From the Editor: The Antibodies of Christ
Last year, during the exchange of the peace at church, I turned to the people behind me as usual.
“Peace be with you,” I said to a tall nervous guy.
“Do you have $5?” he replied.
I was expecting a ritual connection, not a confrontation with the global cash nexus. He saw my hesitation.
“I’ll pay you back next week,” he said, as if to sweeten the deal.
Minutes before, we had recited the creed, confessed our sins, accepted forgiveness from the Most High, and now, awash in gospel compassion, I offered this stranger … my annoyance. Was he really in need? How to help him? The liturgy rumbled on, leaving us standing there. But I had a $5 bill and handed it to him. He left.
So goes the awkward half-formed ethics of navigating modern economic life.
True, I gave him the $5 he asked for. It’s also true that I did not hand over the $20 bill that was also peeking out of my wallet. Twenty dollars seemed like “too much” to give away.
There’s a modern assertion heard all the time now: I work hard for what I earn. This is the music of meritocracy. It suggests individual success owes nothing to anyone else, owes nothing to luck or family connection or advantageous tax policy. It implies unnamed others aren’t working so hard for the money. But what about people making less than minimum, or parents holding down two jobs and a side hustle, or underemployed people fending off bad luck, racism, sexism, illness – aren’t they especially working hard?
Well, that was last year. The virus pandemic is upending our reverence for that arrangement, stripping bare the old frivolities, inflicting pain in every economic corner, most existentially on the least of these. Perhaps it will rewrite some rules or create new, better stories to live by. Social distancing is the word right now, jostling with fear and uncertainty, but new roadmaps of compassion will eventually be drawn. The DNA of Christian faith – belief in a God who walked among the sick – will help articulate renewal, both spiritual and economic.
A grim economic connectedness between rich and poor is never discussed. Writer-actor Wallace Shawn once wrote a play, The Fever, about it: The rich stay rich when the poor stay poor. In one scene he ponders the mundane price of a winter jacket:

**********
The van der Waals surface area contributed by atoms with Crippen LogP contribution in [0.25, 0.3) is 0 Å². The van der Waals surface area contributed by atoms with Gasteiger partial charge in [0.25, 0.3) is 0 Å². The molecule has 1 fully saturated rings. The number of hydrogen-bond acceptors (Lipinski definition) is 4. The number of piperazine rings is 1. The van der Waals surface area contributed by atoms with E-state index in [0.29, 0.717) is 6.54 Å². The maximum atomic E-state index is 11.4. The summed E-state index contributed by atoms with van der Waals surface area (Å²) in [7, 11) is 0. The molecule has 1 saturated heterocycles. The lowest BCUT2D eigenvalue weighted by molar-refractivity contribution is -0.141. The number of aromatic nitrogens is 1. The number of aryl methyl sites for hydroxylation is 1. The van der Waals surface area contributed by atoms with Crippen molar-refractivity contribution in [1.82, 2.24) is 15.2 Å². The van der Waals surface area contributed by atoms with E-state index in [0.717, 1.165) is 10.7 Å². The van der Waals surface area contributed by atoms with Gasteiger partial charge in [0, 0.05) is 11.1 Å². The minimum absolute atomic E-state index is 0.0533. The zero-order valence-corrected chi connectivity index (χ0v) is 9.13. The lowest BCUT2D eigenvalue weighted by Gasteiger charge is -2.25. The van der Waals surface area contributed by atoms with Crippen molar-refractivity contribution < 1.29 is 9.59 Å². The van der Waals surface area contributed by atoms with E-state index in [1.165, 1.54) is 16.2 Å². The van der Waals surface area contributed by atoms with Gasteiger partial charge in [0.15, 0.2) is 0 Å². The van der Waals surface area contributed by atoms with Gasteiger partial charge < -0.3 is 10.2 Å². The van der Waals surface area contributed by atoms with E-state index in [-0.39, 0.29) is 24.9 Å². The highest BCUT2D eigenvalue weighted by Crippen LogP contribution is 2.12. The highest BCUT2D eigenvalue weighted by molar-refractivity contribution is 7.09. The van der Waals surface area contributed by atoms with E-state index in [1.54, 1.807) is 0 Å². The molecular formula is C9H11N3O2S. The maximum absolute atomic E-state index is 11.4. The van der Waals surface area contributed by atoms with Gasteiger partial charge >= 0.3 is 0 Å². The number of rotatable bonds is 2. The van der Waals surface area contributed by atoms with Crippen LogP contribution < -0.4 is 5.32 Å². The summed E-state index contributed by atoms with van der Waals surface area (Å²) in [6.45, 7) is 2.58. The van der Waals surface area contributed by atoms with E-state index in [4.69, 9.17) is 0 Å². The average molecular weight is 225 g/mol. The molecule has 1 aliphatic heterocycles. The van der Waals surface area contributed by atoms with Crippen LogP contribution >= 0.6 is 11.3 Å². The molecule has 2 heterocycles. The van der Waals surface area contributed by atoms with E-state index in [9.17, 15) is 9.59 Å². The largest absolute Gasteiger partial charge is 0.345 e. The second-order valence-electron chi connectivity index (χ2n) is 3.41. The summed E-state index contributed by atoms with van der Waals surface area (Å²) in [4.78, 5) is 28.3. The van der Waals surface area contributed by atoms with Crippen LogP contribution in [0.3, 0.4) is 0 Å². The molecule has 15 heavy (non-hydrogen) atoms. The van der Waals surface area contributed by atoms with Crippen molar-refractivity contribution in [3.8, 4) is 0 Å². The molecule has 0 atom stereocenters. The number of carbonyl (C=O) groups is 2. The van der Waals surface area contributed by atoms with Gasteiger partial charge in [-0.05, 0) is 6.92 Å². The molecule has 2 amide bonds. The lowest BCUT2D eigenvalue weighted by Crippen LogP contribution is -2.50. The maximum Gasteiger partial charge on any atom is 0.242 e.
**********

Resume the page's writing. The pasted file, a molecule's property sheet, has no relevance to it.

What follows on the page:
“What is it that determines the price of a coat? The coat’s price comes from its history, the history of all the people who were involved in making it and selling it and all the particular relationships they had. And if we buy the coat, we, too, form relationships with all of those people, and yet we hide those relationships from our own awareness by pretending we live in a world where coats have no history but just fall down from heaven with prices marked inside. ‘I like this coat,’ we say, ‘it’s not expensive,’ as if that were a fact about the coat and not the end of a story about all the people who made it and sold it.”1
What does commodity pricing have to do with religious faith? Nothing. Everything.
We can envision future sacred spaces opening up – and hearts opening up – to liturgies that speak the facts of desperate neighborhood suffering, homilies that chart policy paths to a living wage or question why CEO salaries ballooned to 400-1 to worker wages. (In the 1960s, the ratio was closer to 20-1.) Meditations could focus on the damage done by three interlocking trends of the past 40 years – deregulation expansion, intensified inequality, and climate crisis denial. French writer Bruno Latour connects them: Explosive inequality has shattered our belief in a common horizon where all might prosper.2 Our faith has held this knowledge inside its bones for generations – that we live in a common world made by the Creator, and it is grievous to injure it and poison it. Today we’re getting clarity about the fragile financial world we’ve created and the durable courage there is to find in every gospel story.
Shamefully, I now realize I was annoyed by that guy in church because he broke up the zone of calm I want from worship. I had not taken to heart the communion prayer we also recited that day, “Deliver us from the presumption of coming to this table for solace only, and not for strength; for pardon only, and not for renewal.” I never saw him again. Not yet anyway. The task continues, the work of turning to meet the next stranger, the effort to repair this commonly shared world, in sickness and in health.
1. Wallace Shawn, The Fever (Grove Press, 1991), pp. 20-21.
2. Bruno Latour, Down to Earth: Politics in the New Climatic Regime (Polity Press, 2018).